Routing Information Protocol

From Academic Kids

This article is chiefly about the Routing Information Protocol for IPv4 and IPv6.

The Routing Information Protocol (RIP) is one of the most commonly used Interior Gateway Protocol (IGP) routing protocols on internal networks (and to a lesser extent, the Internet), which helps routers dynamically adapt to changes of network connections by communicating information about which networks each router can reach and how far away those networks are. Although RIP is still actively used, it is generally considered to have been obsoleted by routing protocols such as OSPF and EIGRP.

RIP was first developed in 1969 as part of ARPANET, and used the Bellman-Ford algorithm. RIP is a distance-vector routing protocol which employs hop count as a routing metric. The maximum number of hops allowed with RIP is 15. Each RIP router transmits full updates every 30 seconds by default, generating large amounts of network traffic in lower bandwidth networks. It runs above the network layer of the Internet protocol suite, using UDP port 520 to carry its data. A mechanism called split horizon with limited poison reverse is used to avoid routing loops. Routers of some brands also use a holddown mechanism known as heuristics, whose usefulness is arguable and is not a part of the standard protocol.

In many current networking environments RIP would not be the first choice of Routing as its convergence times and scalability are poor compared to OSPF or IS-IS, and the hop limit severely limits the size of network it can be used in. On the other hand, it is easier to configure.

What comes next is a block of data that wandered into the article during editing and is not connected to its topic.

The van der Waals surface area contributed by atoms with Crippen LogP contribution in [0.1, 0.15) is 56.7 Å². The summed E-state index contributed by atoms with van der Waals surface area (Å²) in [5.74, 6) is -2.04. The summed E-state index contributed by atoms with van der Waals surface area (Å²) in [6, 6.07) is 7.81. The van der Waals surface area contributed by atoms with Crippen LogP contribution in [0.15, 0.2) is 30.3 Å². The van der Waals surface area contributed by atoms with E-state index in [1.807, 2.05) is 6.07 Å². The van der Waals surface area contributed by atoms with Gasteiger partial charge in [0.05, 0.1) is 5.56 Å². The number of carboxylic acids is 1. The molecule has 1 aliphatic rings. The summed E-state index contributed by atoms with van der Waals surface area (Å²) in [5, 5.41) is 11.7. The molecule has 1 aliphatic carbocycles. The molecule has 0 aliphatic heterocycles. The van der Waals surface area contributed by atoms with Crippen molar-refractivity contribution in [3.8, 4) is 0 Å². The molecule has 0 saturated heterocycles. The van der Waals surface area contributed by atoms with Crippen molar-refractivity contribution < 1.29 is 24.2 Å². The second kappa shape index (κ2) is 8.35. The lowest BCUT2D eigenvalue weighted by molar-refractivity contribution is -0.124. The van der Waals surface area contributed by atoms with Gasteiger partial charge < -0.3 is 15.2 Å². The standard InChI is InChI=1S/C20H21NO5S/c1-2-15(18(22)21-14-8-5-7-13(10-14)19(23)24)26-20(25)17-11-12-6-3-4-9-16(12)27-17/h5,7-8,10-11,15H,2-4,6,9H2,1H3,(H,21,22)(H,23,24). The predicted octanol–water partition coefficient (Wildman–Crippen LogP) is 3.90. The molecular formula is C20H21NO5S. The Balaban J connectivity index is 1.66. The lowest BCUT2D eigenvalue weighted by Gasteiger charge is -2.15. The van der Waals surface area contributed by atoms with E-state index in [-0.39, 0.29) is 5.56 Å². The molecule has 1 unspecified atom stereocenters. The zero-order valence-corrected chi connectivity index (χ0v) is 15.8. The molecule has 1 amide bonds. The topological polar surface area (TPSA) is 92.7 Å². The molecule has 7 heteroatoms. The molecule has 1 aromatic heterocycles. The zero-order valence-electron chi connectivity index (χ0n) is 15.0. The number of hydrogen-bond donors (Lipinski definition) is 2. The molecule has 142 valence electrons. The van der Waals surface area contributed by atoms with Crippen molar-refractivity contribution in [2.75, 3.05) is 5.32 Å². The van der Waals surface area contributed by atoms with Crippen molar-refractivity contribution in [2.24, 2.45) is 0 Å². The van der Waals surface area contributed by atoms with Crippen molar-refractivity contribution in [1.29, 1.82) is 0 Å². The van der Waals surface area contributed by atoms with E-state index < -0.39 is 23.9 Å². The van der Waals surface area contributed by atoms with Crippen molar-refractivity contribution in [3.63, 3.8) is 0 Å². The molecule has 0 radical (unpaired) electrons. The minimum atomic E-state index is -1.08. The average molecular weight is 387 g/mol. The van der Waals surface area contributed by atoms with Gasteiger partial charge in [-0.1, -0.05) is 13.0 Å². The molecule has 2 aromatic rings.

There are three versions of RIP, RIPv1, RIPv2, and RIPng.

RIPv1, defined in RFC 1058, uses classful routing. The routing updates do not carry subnet information, lacking support for variable length subnet masks. This limitation makes it impossible to have different-sized subnets inside of the same network class. In other words, all subnets in a network class must be the same size. There is also no support for router authentication, making RIPv1 slightly vulnerable to various attacks.

Due to the above deficiencies of RIPv1, RIPv2 was developed in 1994 and included the ability to carry subnet information, thus supporting Classless Inter-Domain Routing. However to maintain backwards compatibility the 15 hop count limit remained. Rudimentary plain text authentication was added to secure routing updates, later MD5 authentication was defined in RFC 2082.

RIPv2 is specified in RFC 2453 or STD 56.

RIPng, defined in RFC 2080, is an extention of the original protocols supporting IPv6

See also

fr:Routing information protocol nl:Routing Information Protocol (IP). pl:Routing Information Protocol


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